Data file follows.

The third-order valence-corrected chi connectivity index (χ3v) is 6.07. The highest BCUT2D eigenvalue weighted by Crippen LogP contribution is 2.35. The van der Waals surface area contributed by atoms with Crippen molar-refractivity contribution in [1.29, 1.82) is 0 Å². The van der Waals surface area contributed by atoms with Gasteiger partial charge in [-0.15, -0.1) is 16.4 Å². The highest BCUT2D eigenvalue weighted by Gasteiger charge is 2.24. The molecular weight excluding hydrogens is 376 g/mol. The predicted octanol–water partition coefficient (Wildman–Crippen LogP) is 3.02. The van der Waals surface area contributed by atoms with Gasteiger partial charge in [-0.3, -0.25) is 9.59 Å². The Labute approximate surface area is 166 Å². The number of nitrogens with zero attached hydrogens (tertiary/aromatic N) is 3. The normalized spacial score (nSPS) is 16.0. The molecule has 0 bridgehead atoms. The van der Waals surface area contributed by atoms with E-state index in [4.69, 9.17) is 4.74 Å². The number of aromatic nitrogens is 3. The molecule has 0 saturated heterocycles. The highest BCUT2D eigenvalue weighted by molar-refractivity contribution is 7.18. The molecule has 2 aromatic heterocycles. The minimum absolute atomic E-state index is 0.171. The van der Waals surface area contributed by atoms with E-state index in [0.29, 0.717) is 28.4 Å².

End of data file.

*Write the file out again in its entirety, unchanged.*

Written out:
The third-order valence-corrected chi connectivity index (χ3v) is 6.07. The highest BCUT2D eigenvalue weighted by Crippen LogP contribution is 2.35. The van der Waals surface area contributed by atoms with Crippen molar-refractivity contribution in [1.29, 1.82) is 0 Å². The van der Waals surface area contributed by atoms with Gasteiger partial charge in [-0.15, -0.1) is 16.4 Å². The highest BCUT2D eigenvalue weighted by Gasteiger charge is 2.24. The molecular weight excluding hydrogens is 376 g/mol. The predicted octanol–water partition coefficient (Wildman–Crippen LogP) is 3.02. The van der Waals surface area contributed by atoms with Gasteiger partial charge in [-0.3, -0.25) is 9.59 Å². The Labute approximate surface area is 166 Å². The number of nitrogens with zero attached hydrogens (tertiary/aromatic N) is 3. The normalized spacial score (nSPS) is 16.0. The molecule has 0 bridgehead atoms. The van der Waals surface area contributed by atoms with E-state index in [4.69, 9.17) is 4.74 Å². The number of aromatic nitrogens is 3. The molecule has 0 saturated heterocycles. The highest BCUT2D eigenvalue weighted by molar-refractivity contribution is 7.18. The molecule has 2 aromatic heterocycles. The minimum absolute atomic E-state index is 0.171. The van der Waals surface area contributed by atoms with E-state index in [0.29, 0.717) is 28.4 Å².